You can continue leaving the top button of your jeans unbuttoned and wearing baggy shirts, or you can take action against abdominal fat. If you're ready to fight the fat, commit to lowering your caloric intake and increasing your activity level. How long it takes you to whittle your waistline depends on a variety of factors, but if you stick with it over time, you'll be rewarded with a flatter belly.
Banishing Belly Fat
Your muffin top didn't appear overnight, so you shouldn't expect to lose it immediately. To gain that weight, you likely ate more calories than your body burned for a few months or a few years. To lose the belly, you'll have to create a caloric deficit, meaning you take in fewer calories than you burn each day. When you do this, your body will turn to your fat stores for energy and the weight will come off. How much you lose depends on how big a calorie deficit you create. Remember that you can't spot reduce belly fat; you will lose weight from all over your body, and eventually some of that fat will come off your midsection.
Safe Weight Loss
If you're thinking about going on a starvation diet and spending all day at the gym in the hopes of losing your muffin top by the end of next week, hold on a minute. It's important to lose weight slowly, because side effects can occur with rapid weight loss. Restricting your caloric intake too much can prevent you from taking in enough food to get the essential nutrients your body needs. If you take in too few calories, you may feel fatigued and depressed. Generally, you should not reduce your caloric intake below 1,200 per day.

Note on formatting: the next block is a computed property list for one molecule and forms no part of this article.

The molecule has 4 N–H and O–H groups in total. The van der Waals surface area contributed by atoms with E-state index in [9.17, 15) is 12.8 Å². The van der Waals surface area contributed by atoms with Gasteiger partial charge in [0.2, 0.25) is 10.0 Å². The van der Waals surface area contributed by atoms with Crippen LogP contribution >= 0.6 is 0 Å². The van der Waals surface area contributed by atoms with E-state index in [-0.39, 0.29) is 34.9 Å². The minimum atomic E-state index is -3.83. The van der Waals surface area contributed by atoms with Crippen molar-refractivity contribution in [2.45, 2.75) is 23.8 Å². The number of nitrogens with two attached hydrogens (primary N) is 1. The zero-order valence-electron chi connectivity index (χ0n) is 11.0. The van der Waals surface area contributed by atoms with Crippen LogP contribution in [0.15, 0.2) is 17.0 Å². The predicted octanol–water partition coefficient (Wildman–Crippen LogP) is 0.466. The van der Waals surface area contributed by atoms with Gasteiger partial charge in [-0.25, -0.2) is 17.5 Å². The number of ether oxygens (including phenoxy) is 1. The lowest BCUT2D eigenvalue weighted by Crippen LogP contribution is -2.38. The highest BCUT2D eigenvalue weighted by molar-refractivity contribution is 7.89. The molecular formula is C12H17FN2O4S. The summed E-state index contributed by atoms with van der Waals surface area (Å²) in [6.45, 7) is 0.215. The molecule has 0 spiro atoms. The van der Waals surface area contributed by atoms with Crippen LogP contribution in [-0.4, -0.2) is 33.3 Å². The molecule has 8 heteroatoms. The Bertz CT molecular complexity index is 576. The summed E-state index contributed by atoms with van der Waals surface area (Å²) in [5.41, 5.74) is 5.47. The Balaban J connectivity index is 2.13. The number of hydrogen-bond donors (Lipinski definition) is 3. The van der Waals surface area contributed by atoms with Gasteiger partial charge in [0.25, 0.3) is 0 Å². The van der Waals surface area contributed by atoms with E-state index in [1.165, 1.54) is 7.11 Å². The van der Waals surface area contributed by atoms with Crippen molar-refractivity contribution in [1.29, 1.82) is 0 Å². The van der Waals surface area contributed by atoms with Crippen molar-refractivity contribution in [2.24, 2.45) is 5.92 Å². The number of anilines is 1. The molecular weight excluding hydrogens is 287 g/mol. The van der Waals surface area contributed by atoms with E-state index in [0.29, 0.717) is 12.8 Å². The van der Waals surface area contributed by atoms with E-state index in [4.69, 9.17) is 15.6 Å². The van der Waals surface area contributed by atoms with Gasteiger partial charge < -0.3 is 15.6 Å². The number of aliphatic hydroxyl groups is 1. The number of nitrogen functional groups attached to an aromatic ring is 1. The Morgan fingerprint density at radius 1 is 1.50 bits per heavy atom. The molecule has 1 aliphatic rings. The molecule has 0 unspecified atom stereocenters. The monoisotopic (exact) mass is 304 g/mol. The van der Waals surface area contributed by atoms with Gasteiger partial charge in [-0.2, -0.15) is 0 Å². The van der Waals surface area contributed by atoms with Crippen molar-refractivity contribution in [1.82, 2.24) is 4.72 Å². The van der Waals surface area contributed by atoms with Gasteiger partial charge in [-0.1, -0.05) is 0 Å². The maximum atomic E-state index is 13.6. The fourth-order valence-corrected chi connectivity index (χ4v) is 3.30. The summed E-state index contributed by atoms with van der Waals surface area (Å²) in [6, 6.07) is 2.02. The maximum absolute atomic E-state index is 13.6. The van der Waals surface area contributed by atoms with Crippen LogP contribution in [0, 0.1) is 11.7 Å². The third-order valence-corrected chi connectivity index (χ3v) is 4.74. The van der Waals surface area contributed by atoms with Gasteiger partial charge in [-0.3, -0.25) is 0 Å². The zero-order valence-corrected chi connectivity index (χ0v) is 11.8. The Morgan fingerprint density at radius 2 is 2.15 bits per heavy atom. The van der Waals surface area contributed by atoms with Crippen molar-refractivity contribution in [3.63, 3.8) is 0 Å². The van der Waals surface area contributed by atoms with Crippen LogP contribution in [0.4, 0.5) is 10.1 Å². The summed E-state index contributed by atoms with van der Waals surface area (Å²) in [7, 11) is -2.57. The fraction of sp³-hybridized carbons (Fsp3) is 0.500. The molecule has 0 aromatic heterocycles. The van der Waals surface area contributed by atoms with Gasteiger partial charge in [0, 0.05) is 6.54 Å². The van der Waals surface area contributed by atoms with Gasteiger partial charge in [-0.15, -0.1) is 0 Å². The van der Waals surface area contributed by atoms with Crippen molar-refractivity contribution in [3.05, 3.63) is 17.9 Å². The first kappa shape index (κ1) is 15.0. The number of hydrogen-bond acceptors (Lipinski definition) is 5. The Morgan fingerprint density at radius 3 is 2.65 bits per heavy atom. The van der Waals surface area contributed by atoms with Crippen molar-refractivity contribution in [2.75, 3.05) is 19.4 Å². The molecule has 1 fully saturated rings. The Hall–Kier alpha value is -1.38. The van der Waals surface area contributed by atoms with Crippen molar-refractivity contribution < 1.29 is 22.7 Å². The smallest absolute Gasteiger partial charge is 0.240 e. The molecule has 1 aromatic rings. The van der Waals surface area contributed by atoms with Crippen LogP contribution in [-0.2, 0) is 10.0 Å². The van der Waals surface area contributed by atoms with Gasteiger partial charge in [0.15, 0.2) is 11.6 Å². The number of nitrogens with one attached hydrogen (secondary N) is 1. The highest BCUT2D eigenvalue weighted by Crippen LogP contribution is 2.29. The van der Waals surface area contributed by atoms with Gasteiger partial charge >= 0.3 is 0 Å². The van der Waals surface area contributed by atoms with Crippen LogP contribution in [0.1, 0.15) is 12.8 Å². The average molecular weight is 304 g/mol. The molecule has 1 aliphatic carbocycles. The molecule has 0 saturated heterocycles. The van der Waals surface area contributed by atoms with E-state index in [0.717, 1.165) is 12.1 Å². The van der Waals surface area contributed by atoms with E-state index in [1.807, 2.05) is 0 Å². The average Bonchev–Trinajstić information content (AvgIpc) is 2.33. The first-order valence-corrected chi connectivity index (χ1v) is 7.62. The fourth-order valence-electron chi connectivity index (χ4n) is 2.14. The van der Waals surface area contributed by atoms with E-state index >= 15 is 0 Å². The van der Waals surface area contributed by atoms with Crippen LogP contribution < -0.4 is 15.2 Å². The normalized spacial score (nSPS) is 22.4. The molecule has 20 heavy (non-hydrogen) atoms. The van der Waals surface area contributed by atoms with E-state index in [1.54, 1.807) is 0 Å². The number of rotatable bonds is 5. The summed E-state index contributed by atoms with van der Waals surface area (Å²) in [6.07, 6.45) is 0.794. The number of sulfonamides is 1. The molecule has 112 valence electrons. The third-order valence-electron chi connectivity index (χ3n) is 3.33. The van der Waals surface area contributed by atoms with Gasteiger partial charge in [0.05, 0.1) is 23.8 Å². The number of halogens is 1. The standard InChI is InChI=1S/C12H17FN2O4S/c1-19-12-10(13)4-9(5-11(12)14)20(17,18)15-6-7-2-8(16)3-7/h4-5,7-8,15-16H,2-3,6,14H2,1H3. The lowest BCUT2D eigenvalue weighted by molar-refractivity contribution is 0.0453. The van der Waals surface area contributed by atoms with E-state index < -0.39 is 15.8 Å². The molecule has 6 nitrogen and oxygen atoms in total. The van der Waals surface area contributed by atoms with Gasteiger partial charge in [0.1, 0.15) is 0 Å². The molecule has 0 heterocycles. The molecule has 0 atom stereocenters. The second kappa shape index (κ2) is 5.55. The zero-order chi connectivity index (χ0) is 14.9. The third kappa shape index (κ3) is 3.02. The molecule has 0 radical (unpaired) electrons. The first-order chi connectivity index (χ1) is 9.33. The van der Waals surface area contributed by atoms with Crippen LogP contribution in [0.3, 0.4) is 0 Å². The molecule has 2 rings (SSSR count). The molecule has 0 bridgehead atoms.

How Much is Enough?
A general rule of thumb is that 1 pound of fat is equal to 3,500 calories. That means by creating a caloric deficit of 500 to 1,000 each day, you can expect to lose about 1 to 2 pounds a week. Keeping that 1,200-calorie minimum in mind, figure out how much you currently eat by tracking your intake for a week. Then figure out the most that you can reduce your intake by to lose weight safely. If your magic number is 800, you could expect to lose a pound of fat every four to five days.
Tips for Weight Loss
The first thing you should do to lose belly fat is to get active, with 30 to 60 minutes of moderate-intensity exercise daily. A study by Duke University researchers revealed that abundant exercise can quickly lead to a significant reduction in belly fat. Include strength training as part of your regimen. A University of Pennsylvania School of Medicine study found that resistance training significantly reduced abdominal fat gain in premenopausal women, compared with non-exercisers. Your diet is critical, too. Practice portion control, and focus on complex carbohydrates, including whole grains, fruits and vegetables, and lean protein. Avoid simple carbs, such as white bread, pasta and rice, and sugary sweets and beverages.
- Waldo County General Hospital: How to Understand the Risks of Eating Too Few Calories
- Centers for Disease Control and Prevention: Balancing Calories
- Harvard Health Publications: Abdominal Fat and What to Do About It
- Duke Medicine: Physical Inactivity Rapidly Increases Visceral Fat; Exercise Can Reverse Accumulation
- Penn Medicine: Pump It Up: Women May Prevent or Delay “Middle-aged Spread” by Lifting Weights